Jerusalem

Butterworth's Use of Dramatic Method in Scene 1: 11th Grade

Butterworth, through his use of dramatic method, makes Scene One significant, particularly the extract where Ginger recounts Johnny’s antics at the fair ‘twenty years’ ago, by his characterisation of Johnny and his implicit comment on society. Butterworth uses comedy throughout the duration of Ginger’s tale of when ‘Johnny Byron was the Flintock fair’, yet adds a layer of complexity to the scene by subtly highlighting the blandness of society today now that the ‘Council stepped in [and] Made daredevilling illegal.’ The lack of stage directions in the extract places the focus solely on the dialogue between characters, emphasizing the idea of myths surrounding Johnny Byron and enabling the audience to gain insight into other characters’ views on him. The past and present, a key theme throughout the play, is also evident in the passage as Gingers’s story of Johnny ‘twenty years back’ is reminiscent of an English folk tale or legend, reiterated through the recurring allusions to King Arthur and stone both in this passage and throughout the play as a whole. Through the development of these themes and ideas, Butterworth makes this passage a significant scene in the context of the play as a whole.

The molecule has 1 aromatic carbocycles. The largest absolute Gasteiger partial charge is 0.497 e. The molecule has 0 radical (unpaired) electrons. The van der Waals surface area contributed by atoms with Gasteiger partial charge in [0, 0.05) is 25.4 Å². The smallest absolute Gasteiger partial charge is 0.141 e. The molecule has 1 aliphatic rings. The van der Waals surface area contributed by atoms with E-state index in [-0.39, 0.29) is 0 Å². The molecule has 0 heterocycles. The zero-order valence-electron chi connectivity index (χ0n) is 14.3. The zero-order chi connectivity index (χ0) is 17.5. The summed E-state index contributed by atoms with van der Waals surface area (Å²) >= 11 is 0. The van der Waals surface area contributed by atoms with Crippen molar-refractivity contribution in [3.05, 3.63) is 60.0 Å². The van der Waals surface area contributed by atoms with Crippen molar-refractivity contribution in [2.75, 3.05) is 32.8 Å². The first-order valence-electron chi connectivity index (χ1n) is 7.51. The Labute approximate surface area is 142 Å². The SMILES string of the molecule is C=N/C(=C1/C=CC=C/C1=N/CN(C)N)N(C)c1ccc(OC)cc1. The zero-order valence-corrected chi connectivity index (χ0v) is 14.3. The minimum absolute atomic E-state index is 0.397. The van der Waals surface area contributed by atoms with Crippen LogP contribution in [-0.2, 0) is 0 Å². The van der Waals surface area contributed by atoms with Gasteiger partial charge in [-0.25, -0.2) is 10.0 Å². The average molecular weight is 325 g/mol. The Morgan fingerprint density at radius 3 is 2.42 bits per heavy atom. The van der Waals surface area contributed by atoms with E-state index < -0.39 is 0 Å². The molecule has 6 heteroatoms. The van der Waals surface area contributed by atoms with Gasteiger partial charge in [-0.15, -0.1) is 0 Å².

The characterization of Johnny Byron...

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